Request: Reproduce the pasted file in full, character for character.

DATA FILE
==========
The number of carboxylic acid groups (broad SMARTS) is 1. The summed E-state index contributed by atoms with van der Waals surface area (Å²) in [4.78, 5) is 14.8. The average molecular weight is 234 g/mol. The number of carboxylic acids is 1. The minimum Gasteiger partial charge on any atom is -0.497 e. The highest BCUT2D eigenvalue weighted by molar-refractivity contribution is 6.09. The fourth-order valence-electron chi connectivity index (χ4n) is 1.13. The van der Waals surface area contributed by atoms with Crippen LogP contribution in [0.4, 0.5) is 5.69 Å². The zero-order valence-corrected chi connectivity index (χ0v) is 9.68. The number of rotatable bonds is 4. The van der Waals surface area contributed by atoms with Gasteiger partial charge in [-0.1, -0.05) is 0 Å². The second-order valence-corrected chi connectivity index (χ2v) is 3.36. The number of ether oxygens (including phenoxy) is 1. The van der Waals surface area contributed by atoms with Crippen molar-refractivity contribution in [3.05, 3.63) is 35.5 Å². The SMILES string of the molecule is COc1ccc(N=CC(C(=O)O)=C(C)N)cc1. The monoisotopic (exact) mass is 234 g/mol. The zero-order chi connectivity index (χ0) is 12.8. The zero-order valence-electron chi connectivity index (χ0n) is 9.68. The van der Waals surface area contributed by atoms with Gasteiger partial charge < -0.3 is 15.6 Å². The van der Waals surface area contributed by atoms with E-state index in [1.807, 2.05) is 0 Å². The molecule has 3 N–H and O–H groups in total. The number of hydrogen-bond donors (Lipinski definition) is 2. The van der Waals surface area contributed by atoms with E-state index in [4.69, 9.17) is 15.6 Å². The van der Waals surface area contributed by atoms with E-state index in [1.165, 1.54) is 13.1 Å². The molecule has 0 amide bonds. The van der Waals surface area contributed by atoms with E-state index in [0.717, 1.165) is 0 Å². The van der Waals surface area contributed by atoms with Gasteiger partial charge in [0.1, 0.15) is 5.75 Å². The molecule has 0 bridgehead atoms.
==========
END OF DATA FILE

The number of carboxylic acid groups (broad SMARTS) is 1. The summed E-state index contributed by atoms with van der Waals surface area (Å²) in [4.78, 5) is 14.8. The average molecular weight is 234 g/mol. The number of carboxylic acids is 1. The minimum Gasteiger partial charge on any atom is -0.497 e. The highest BCUT2D eigenvalue weighted by molar-refractivity contribution is 6.09. The fourth-order valence-electron chi connectivity index (χ4n) is 1.13. The van der Waals surface area contributed by atoms with Crippen LogP contribution in [0.4, 0.5) is 5.69 Å². The zero-order valence-corrected chi connectivity index (χ0v) is 9.68. The number of rotatable bonds is 4. The van der Waals surface area contributed by atoms with Gasteiger partial charge in [-0.1, -0.05) is 0 Å². The second-order valence-corrected chi connectivity index (χ2v) is 3.36. The number of ether oxygens (including phenoxy) is 1. The van der Waals surface area contributed by atoms with Crippen molar-refractivity contribution in [3.05, 3.63) is 35.5 Å². The SMILES string of the molecule is COc1ccc(N=CC(C(=O)O)=C(C)N)cc1. The monoisotopic (exact) mass is 234 g/mol. The zero-order chi connectivity index (χ0) is 12.8. The zero-order valence-electron chi connectivity index (χ0n) is 9.68. The van der Waals surface area contributed by atoms with Gasteiger partial charge < -0.3 is 15.6 Å². The van der Waals surface area contributed by atoms with E-state index in [1.807, 2.05) is 0 Å². The molecule has 3 N–H and O–H groups in total. The number of hydrogen-bond donors (Lipinski definition) is 2. The van der Waals surface area contributed by atoms with E-state index in [4.69, 9.17) is 15.6 Å². The van der Waals surface area contributed by atoms with E-state index in [1.165, 1.54) is 13.1 Å². The molecule has 0 amide bonds. The van der Waals surface area contributed by atoms with E-state index in [0.717, 1.165) is 0 Å². The van der Waals surface area contributed by atoms with Gasteiger partial charge in [0.1, 0.15) is 5.75 Å². The molecule has 0 bridgehead atoms.